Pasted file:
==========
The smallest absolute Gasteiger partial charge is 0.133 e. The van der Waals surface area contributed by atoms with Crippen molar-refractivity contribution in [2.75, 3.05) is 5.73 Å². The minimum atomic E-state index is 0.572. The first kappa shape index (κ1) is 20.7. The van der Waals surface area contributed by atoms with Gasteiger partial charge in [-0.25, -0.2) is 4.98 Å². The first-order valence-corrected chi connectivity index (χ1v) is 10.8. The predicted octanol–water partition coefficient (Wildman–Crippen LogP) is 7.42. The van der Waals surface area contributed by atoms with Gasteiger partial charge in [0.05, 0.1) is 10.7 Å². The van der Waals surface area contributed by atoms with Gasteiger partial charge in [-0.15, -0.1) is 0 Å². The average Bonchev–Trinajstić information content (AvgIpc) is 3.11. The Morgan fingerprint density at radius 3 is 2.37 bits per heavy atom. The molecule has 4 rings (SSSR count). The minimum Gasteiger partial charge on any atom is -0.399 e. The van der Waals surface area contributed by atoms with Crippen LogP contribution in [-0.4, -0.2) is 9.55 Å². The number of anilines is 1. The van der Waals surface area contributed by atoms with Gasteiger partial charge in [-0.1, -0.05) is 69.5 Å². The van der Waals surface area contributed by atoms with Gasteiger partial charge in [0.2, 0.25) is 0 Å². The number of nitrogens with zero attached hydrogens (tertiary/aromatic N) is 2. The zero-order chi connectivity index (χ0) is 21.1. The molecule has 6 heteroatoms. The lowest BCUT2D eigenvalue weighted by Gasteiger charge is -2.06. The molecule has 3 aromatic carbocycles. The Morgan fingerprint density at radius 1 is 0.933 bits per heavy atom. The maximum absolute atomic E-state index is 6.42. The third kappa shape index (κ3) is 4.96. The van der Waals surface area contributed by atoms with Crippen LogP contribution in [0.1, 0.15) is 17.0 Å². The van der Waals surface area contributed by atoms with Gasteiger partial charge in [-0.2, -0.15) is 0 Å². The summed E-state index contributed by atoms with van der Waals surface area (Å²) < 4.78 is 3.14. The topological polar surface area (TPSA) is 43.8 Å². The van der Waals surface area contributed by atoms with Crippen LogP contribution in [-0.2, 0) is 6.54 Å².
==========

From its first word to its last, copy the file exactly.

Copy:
The smallest absolute Gasteiger partial charge is 0.133 e. The van der Waals surface area contributed by atoms with Crippen molar-refractivity contribution in [2.75, 3.05) is 5.73 Å². The minimum atomic E-state index is 0.572. The first kappa shape index (κ1) is 20.7. The van der Waals surface area contributed by atoms with Gasteiger partial charge in [-0.25, -0.2) is 4.98 Å². The first-order valence-corrected chi connectivity index (χ1v) is 10.8. The predicted octanol–water partition coefficient (Wildman–Crippen LogP) is 7.42. The van der Waals surface area contributed by atoms with Gasteiger partial charge in [0.05, 0.1) is 10.7 Å². The van der Waals surface area contributed by atoms with Gasteiger partial charge in [-0.15, -0.1) is 0 Å². The average Bonchev–Trinajstić information content (AvgIpc) is 3.11. The Morgan fingerprint density at radius 3 is 2.37 bits per heavy atom. The molecule has 4 rings (SSSR count). The minimum Gasteiger partial charge on any atom is -0.399 e. The van der Waals surface area contributed by atoms with Crippen LogP contribution in [-0.4, -0.2) is 9.55 Å². The number of anilines is 1. The van der Waals surface area contributed by atoms with Gasteiger partial charge in [-0.1, -0.05) is 69.5 Å². The van der Waals surface area contributed by atoms with Gasteiger partial charge in [0.2, 0.25) is 0 Å². The number of nitrogens with zero attached hydrogens (tertiary/aromatic N) is 2. The zero-order chi connectivity index (χ0) is 21.1. The molecule has 6 heteroatoms. The lowest BCUT2D eigenvalue weighted by Gasteiger charge is -2.06. The molecule has 3 aromatic carbocycles. The Morgan fingerprint density at radius 1 is 0.933 bits per heavy atom. The maximum absolute atomic E-state index is 6.42. The third kappa shape index (κ3) is 4.96. The van der Waals surface area contributed by atoms with Crippen LogP contribution in [0.1, 0.15) is 17.0 Å². The van der Waals surface area contributed by atoms with Gasteiger partial charge in [-0.2, -0.15) is 0 Å². The summed E-state index contributed by atoms with van der Waals surface area (Å²) < 4.78 is 3.14. The topological polar surface area (TPSA) is 43.8 Å². The van der Waals surface area contributed by atoms with Crippen LogP contribution in [-0.2, 0) is 6.54 Å².